Wide watteau pleating really makes the fabric print look like it was meant for this design, I think, but the true effect comes to play when I walk in this skirt.  It has a controlled flow around me in a way that makes me feel like a queen and silently, happily squeal inside.  The visual impression is still slimming because of the straight, tapered, and columnar effect of the front half of the skirt that the side pleats form.  There is something so indescribably graceful to authentic hula, and that was the elegance I wanted to translate into my Hawaiian fabric skirt.

I hope you enjoyed this tropical foray for these last two posts, and that whatever the weather you may have where you live, your day was uplifted for a few moments.  I will be continuing the rest of October with more posts related to the stereotypical seasonal celebrations of the month – such as fall, Halloween, and princesses with Germanic heritage to their stories.  I hate to see summer go, every dang year, though.  I always make sure to send out the warm weather with some grand finale outfits, and this year’s creations were especially delightful in more ways than one. 

Thanks, as always, for reading and following along! 

Fall Back

I would really enjoy the season of fall much better if it wasn’t for Daylight Savings Time.  It has been observed in my country for just over a hundred years by now but I don’t care.  I detest the way just one little tweak to the timing of my day throws everyone in the family off for a while.  What about you?  By the time we are all free from our commitments for the day, we are left in early evening darkness.  So often in years before, we get stuck inside too early going stir crazy so it’s going to be real special here this year with the current limitations.  Time is a precious resource and I hate to waste it, especially not from being needlessly restless.   So – how about joining me in placating the misfortune of the autumn time change with some nice reminiscing to instead fall back in time?  Let’s check out some fall garments I sewed years past to keep me happy, warm, and looking good during such a transitional season.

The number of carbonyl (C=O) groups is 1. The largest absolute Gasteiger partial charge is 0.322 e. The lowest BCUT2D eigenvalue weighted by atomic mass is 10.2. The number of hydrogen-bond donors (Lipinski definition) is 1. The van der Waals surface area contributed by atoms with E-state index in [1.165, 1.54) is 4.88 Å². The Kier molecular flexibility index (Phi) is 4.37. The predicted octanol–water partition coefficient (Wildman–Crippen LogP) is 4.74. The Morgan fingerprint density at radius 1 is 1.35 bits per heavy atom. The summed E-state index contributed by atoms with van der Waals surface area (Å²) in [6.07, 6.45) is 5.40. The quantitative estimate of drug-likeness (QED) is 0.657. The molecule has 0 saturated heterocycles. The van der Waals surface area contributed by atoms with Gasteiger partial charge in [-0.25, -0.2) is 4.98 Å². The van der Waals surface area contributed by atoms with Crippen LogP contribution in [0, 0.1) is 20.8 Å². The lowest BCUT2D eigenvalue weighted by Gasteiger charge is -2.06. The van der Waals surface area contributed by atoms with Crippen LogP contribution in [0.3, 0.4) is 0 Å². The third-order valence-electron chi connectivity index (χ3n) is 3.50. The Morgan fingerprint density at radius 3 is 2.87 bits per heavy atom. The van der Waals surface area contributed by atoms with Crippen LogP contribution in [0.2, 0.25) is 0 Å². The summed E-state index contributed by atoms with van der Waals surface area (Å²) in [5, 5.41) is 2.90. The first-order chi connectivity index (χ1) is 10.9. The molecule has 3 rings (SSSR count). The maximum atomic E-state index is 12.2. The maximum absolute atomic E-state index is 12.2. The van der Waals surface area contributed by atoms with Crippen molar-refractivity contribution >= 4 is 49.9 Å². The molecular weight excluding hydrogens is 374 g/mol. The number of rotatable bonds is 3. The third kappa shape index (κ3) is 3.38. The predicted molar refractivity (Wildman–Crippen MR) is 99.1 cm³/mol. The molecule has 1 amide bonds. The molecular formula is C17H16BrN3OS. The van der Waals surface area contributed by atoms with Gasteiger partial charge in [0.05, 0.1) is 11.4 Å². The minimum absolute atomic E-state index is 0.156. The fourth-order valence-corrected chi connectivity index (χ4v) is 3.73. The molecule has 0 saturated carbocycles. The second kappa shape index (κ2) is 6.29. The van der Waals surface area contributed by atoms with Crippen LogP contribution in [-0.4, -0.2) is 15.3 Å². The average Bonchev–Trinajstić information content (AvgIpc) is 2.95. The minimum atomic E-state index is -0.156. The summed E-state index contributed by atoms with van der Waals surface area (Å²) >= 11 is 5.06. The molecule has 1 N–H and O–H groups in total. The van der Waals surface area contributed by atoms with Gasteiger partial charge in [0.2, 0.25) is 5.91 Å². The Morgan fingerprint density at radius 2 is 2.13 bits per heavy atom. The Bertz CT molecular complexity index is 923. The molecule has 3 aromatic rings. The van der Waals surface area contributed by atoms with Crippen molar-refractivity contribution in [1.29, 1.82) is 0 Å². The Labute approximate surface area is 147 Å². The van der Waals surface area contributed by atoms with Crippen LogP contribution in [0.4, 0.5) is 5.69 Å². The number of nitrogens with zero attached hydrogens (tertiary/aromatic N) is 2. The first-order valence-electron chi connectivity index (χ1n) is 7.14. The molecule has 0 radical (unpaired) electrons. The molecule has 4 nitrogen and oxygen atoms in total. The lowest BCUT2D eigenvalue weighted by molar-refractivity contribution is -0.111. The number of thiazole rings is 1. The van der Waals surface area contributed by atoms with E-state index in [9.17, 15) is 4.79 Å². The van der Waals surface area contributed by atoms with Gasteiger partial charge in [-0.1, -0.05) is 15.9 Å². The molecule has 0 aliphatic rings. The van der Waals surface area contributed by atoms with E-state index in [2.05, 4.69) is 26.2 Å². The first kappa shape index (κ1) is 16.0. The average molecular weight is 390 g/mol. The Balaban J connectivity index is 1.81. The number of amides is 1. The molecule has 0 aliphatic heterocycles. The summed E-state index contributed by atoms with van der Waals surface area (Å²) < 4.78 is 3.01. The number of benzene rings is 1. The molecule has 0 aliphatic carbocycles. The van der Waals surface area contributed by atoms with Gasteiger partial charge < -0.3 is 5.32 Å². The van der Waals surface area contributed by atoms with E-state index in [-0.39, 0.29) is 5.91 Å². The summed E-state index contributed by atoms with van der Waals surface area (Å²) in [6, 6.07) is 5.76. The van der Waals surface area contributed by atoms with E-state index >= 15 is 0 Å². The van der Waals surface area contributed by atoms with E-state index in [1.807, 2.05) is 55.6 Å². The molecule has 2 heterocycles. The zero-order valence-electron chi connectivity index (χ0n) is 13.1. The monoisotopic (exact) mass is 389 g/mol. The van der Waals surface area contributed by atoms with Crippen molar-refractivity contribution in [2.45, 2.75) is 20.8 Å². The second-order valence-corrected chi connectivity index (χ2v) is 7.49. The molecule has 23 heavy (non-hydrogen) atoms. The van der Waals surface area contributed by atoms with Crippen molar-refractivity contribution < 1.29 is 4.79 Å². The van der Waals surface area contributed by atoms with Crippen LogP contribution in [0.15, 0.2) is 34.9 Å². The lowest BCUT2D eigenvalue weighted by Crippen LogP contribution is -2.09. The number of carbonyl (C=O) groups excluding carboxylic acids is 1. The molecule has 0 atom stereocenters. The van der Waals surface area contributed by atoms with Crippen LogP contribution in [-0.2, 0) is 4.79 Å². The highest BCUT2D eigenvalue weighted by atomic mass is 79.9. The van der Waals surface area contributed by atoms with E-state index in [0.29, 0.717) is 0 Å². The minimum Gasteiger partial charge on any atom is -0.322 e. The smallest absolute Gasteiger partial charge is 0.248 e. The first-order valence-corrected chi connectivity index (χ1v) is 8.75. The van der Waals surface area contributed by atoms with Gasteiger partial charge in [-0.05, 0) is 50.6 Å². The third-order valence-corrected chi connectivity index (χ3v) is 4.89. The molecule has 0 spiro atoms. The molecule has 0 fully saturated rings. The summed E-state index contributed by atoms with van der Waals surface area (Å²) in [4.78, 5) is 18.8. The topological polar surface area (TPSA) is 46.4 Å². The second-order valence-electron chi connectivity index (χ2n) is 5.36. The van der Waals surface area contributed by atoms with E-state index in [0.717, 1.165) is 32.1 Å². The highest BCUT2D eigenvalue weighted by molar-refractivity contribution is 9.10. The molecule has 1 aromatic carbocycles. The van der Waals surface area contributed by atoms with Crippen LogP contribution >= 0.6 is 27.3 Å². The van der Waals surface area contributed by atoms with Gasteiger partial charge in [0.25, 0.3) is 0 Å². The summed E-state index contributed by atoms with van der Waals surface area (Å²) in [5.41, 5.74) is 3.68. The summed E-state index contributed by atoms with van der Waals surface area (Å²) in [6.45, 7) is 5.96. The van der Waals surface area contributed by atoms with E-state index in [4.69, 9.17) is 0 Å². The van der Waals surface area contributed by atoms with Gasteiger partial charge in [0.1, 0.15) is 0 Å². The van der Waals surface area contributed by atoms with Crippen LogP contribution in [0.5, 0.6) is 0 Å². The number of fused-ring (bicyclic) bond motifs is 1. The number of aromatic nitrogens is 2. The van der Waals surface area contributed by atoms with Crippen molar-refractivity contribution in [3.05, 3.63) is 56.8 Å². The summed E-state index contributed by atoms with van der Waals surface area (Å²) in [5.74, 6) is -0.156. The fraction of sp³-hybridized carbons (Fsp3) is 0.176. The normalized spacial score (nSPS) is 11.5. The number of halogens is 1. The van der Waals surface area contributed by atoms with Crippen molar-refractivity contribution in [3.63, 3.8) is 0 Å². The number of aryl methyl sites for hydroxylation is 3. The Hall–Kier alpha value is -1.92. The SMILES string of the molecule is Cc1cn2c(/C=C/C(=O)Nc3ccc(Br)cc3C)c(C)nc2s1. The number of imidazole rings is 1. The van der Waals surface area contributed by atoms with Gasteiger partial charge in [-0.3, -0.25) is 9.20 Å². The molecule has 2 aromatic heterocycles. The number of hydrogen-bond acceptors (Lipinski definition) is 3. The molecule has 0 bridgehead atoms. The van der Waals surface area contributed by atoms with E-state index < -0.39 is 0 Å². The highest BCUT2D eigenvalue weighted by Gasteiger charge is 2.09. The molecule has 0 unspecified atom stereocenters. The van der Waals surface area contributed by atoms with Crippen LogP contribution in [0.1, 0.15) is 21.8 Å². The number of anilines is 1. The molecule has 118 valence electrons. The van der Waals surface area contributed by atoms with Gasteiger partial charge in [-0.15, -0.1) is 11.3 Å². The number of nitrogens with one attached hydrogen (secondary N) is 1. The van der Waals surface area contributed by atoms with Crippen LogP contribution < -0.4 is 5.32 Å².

Just a forewarning – these are not the most spectacular things to share here on my blog, and being my older projects not up my current par of perfection.  Yet, it’s the basic stuff like this that becomes a tried and true dependable piece which has lasted me so many years.  Honestly, I feel like giving these garments a longevity award and not just a post!  The fact I am still able to wear and enjoy these garments for up to 16 years now has me realize that I am one of a small percentage of folks who could or would even do such a thing, so I hope I don’t seem out of touch here.  Blame it on my willingness to adjust, tailor, mend, and generally take care of these pieces over the years to keep them as something I even want to still enjoy.  This tendency is not a bad habit, though.  Being happy with what you have, being confident enough to be yourself, and being economical to mend and keep up what you already possess before buying new are all great to practice no matter the season or place, no matter your wealth of lack of it.